What can I say? I can’t really sum up the plot of this book succinctly, partly because Collins is anything but succinct. It’s told as a series of first-person narratives, ostensibly so that no part of the story is given second- or third-hand; each part of the story is related by an individual who was actually there to see it or take part. This is great but it means that when Walter is telling the story we have to listen to a lot of extraneous matter about how wonderful and beautiful and perfect Laura is, and when Marian is telling the story we have to listen to a lot of (unconvincing) regrets about how she can’t do anything to save them because she is only a weak woman.

Let me take a break here to say the lady doth protest too much. Wilkie Collins, in Marian Halcombe, appears to have created a character he didn’t quite know what to do with or how to control. She’s smart, she’s sassy, she’s resourceful, she’s basically awesome, but he needed Walter to be in love with Laura instead, you know, for plot reasons, so it feels like he had to keep artificially hobbling Marian to keep her from becoming the main love interest. To do this he specifies that she is ugly (yes, he even goes so far as to give her a bit of a mustache) and keeps having her remind us all that she is only a woman, and what can women do? A heck of a lot, Marian, as you keep showing at every turn. Seriously, Laura’s great and all, but you’re the heroine of this story in my book and only the VILLAIN has the sense to see it. Yeah, you read that right, the hero is in love with bland and actually-helpless and feminine to the core Laura, while the villain has the good sense to fall madly in love with spunky Marian.  (Actually, in the not-really-faithful-at-all 1930’s movie adaptation, the filmmakers DID make Marian the main love interest, kind of the same way that people can’t help but tinker with Fanny Price. This was possible because in the movie Marian did not have a mustache.)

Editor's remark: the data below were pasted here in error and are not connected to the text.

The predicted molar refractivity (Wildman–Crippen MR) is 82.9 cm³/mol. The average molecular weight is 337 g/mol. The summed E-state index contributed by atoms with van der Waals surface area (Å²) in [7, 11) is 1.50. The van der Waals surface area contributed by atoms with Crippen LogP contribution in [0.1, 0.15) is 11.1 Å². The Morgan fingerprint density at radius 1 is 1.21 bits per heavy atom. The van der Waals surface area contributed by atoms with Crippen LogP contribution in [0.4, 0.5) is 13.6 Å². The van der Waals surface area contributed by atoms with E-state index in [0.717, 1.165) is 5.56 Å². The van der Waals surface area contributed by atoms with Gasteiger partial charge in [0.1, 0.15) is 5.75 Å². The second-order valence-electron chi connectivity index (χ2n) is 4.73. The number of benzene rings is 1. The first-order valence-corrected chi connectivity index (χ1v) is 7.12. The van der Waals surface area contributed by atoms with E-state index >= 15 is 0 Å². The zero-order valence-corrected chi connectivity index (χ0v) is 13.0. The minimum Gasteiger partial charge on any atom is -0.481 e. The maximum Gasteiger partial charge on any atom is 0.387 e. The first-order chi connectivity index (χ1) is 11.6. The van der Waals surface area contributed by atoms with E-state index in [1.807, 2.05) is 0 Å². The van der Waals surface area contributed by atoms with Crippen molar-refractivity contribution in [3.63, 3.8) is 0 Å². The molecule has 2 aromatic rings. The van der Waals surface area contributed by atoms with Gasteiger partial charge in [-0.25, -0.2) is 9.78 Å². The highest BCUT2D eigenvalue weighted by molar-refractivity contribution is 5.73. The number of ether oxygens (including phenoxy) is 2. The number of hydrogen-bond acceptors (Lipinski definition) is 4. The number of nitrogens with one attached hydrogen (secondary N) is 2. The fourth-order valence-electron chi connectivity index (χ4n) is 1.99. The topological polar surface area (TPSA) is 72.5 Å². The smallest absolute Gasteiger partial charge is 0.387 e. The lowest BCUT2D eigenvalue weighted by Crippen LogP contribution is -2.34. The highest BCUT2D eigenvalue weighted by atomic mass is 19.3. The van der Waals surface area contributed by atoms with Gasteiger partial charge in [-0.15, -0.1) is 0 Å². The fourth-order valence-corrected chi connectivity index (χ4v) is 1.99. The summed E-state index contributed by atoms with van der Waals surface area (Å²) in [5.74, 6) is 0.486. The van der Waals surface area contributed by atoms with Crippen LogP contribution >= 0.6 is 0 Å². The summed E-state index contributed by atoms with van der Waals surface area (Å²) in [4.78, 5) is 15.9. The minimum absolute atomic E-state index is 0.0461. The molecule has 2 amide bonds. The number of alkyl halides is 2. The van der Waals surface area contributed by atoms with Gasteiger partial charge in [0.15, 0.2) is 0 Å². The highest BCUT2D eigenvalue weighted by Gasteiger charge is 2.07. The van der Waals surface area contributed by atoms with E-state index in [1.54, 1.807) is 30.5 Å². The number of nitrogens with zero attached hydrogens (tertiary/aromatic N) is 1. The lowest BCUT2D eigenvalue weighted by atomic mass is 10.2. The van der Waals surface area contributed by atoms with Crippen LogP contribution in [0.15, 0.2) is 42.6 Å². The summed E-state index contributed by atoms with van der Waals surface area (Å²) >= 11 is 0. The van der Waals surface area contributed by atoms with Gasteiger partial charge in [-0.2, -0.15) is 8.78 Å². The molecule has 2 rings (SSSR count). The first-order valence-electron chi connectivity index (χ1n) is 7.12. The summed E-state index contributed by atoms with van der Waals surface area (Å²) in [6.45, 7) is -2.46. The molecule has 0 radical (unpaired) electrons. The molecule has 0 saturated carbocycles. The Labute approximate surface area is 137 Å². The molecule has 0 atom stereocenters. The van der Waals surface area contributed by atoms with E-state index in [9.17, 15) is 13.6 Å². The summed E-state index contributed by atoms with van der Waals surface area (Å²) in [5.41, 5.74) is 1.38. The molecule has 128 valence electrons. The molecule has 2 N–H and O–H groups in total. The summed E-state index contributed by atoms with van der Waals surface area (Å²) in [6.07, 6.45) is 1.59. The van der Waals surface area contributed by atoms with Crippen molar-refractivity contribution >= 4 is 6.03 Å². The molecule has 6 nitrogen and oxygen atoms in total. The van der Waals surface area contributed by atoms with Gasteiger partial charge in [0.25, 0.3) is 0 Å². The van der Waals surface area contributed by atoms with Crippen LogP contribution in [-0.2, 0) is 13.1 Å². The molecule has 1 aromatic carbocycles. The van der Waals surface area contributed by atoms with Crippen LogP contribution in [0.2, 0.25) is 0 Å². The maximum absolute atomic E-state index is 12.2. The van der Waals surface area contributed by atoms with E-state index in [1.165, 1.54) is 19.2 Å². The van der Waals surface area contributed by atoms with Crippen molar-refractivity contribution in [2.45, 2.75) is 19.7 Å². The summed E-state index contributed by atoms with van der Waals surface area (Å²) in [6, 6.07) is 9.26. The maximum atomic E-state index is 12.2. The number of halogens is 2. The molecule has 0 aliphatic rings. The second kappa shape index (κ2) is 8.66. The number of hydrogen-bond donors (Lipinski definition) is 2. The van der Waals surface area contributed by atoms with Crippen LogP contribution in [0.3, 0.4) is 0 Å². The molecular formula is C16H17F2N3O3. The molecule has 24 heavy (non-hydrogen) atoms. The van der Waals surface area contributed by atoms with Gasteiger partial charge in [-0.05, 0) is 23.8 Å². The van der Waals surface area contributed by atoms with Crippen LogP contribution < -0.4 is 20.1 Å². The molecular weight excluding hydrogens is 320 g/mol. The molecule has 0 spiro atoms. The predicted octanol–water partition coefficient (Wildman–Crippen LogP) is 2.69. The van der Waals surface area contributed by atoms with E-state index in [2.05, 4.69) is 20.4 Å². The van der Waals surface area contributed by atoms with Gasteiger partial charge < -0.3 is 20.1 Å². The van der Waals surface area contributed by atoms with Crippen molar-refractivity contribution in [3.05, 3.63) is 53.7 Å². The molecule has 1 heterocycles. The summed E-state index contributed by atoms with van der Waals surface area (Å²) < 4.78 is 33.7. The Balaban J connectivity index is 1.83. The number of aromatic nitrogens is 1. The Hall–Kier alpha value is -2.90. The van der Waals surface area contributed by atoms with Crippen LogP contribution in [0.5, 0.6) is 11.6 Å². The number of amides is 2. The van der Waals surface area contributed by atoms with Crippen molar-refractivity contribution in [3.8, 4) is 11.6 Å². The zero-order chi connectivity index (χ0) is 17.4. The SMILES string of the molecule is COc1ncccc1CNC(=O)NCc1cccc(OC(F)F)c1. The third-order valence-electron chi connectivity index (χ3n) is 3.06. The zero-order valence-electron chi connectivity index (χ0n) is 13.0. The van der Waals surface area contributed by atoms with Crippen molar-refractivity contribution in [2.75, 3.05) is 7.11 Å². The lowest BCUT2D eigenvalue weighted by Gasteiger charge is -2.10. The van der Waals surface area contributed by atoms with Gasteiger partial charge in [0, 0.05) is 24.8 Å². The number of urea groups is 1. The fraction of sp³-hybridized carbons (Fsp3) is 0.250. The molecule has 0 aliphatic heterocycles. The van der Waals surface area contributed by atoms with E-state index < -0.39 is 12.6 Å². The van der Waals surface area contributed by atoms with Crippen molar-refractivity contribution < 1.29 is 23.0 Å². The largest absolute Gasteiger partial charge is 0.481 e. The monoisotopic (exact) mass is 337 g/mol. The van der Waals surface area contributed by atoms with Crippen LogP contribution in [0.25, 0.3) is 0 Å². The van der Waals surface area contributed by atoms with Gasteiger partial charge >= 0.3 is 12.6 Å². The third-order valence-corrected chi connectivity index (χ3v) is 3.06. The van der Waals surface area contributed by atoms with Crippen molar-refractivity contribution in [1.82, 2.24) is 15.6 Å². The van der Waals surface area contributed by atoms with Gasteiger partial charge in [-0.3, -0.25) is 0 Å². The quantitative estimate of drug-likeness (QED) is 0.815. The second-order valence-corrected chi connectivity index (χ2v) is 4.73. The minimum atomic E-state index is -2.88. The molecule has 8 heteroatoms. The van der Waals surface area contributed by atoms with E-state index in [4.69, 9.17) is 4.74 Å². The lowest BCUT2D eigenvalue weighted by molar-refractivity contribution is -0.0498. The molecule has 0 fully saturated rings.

Wilkie, your character was too good for you, and I hope you realize it. (I think you do, because you do have Walter, in his brief pauses between rhapsodizing on Laura’s perfections, mention how amazing a person and what a staunch ally and good friend Marian is. And hey, she’s the one he takes into his confidence when plotting! Seriously, the only thing keeping this woman from taking over the show is that tacked-on mustache. In my mind I see it kind of like a Mr. Potato Head accessory; just shoved on there as an afterthought once the author realized that he’d painted himself into the corner where his reader was naturally going to be rooting for the hero to get with the wrong girl.)

But even with these flaws, I still really enjoy this book. It’s long; it’s an investment and fun to curl up with knowing that you’ll be taking a long journey together. And the good news is that (other than the aforementioned rhapsodizing and self-deprecation from our respective main characters), there isn’t much wasted space (okay, okay, so a few of the landscape descriptions could also have been dropped). What I mean is, all the PLOT elements come back together; even what seem like throw-away bits end up being important to the story later.

If you can get past some Victorian stereotypes, can tolerate unnecessary facial hair, and like fun mystery-type stories, I recommend The Woman in White. It’s worth it, I promise. (Seriously. Just wait till you meet Fosco. He must be seen to be believed.) Four stars.

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Year of 52 Books #6: The Princess Bride

Yes, I’m back, for those of you keeping track. The cross-country move went well but the dust is still settling so I’ll be playing catch-up for a bit, but I should be posting more frequently now. So, without further ado, I give you book number six in my year of 52 books:

The Princess Bride, by William Goldman